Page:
The key factors for me have been reducing stress with both mental and physical relaxation, shiatsu, alexander technique, guided visualisations, meditation; whatever works for you. Lightning Process worked for me too and helped me make massive improvements, though it wasn't cheap, it was worth every penny.

Other major things were identifying foods that were less than helpful, and I don't just mean junk (which I have an on going battle with). Everyone's different an it's takes time to figure it out but I found that if I didn't eat before 11am-ish, didn't eat wheat until later in the day, avoided coffee and alchohol totally, limitted tea, fizzy drinks, no artificial sweetners in food as well as spicy or smoked foods and cut out the junk  my stomach settled down. My body got a break to repair and I felt much better in myself.

Exercise or in my case over doing it has been my biggest bug-bear though! I've tried graded exercise and exercise on prescription which were a total loss due to the lack of understanding of those taking the class and my insistence of going for it when they encouraged me, to the point I got quite ill again.

What I have found is that if I can manage to keep my level of exertion at a low level, no huffing and puffing, I can plod along quite a bit. Muckle Roe on the bike nearly killed me, but walking there yesterday wasn't bad, bearing in mind at about 7 miles it's the longest walk I've done for over 3 years even if we were out about 4 hours!

Similarly in the gym. If I do the cardio-vascular work out so beloved of fitness palaces, I just get worse and worse over a short period of time and recovery between sessions is non-existent.

But I was introduced to Body By Science the other year. The basis of the book is a high intensity training program (HIT) using weights that is done once a week or even fortnight, yes just once for around 15 minutes. It was designed by a doctor for rehabilitation and elderly people to develop muscle mass and skeletal strength to protect the body without un-necessarily reducing your everyday capacity due to recovery issues. It's based around a base of 5 compound exercises, or even just 3 if need be. By working the muscles as it describes you work all the muscle fibres in a very short time to stimulate growth, but not over work them, and give them plenty of recovery.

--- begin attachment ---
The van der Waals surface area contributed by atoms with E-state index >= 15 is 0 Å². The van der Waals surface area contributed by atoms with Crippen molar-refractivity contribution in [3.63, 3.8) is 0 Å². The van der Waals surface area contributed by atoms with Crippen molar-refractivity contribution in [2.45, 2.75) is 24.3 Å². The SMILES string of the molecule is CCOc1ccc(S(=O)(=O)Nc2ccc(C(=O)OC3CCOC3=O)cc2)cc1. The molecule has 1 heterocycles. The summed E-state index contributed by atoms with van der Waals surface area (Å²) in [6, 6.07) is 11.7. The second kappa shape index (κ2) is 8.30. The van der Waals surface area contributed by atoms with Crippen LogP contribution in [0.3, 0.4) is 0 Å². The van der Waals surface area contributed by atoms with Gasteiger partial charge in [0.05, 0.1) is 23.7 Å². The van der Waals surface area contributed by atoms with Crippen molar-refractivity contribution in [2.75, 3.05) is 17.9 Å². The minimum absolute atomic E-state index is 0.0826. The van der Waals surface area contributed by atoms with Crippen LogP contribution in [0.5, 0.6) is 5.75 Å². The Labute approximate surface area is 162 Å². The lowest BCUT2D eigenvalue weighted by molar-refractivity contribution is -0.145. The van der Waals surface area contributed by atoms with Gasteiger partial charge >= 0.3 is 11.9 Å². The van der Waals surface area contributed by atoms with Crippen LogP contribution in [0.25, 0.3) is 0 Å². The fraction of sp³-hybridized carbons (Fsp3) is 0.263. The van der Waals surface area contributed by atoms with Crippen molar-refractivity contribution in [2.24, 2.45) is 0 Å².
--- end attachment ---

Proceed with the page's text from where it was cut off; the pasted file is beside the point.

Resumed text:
It is a very different way to your usual weights routine, intense when you do it, but brief and it has certainly helped me no end. As well as helping the muscles regain functional strength due to the way it works it also help metabolise excess insulin that might be in your system from lack of mobility and poor diet so can help with other concerns.

Here's some free articles by the author. The book is really cobbled togethr from some of these with some added extras but you can see how it works and how to train from these.  I'm back at the gym once a week for 15 minutes doing it after settling down after the move and stright away noticing improvements.

Anyway I'm going to end on a light hearted note to amuse you. Aren't parents cruel eh? Just look at this picture of me and my brother (sorry John) up in Scotland when we were peerie. I'd never inflict that on Beren!

Sunday, 14 February 2010

A family valentines venture


It's Valentines Day, a fresh day, and a chance to walk off the excellent curry we had at The Gurkha Nepalese Restaurant in Lerwick for Clare's birthday.

Which way to go then?

Well the yowes (sheep) couldn't make their mind up where we should go, so we decided to head for North Ham on Muckle Roe first.



As we approached we got a great view of Town Loch which leads out into the sea beyond the cove.


An old croft stands up above the loch. What a fantastic location!



We found a lovely sheltered spot on the shore for a picnic with circling spoot scories or maalies (fulmars) on the high cliffs on the left. Luckily no spoot on us!



After a break and realising the wind was picking up and the sky darkening we decided to nip over the headland to South Ham to be delighted to see a few Sylkies (seals) very close in and dratsi (otter) spraint too but no dratsi to be seen. Walking out on the jetty we could see right to the bottom of the crystal clear water, so inviting if not for the awaiting chill.


 A couple great spots to camp in the summer and a lot less tiring than riding there! Next on the agenda for Muckle Roe is Otter Ayre and Otter Hill, bet you can't guess what we hope to see there? But for now the forecast is heavy rain for the rest of the week and more snow by the end. Luckily we made it home before the wind and rain got bad!

Here's a little video montage of our day...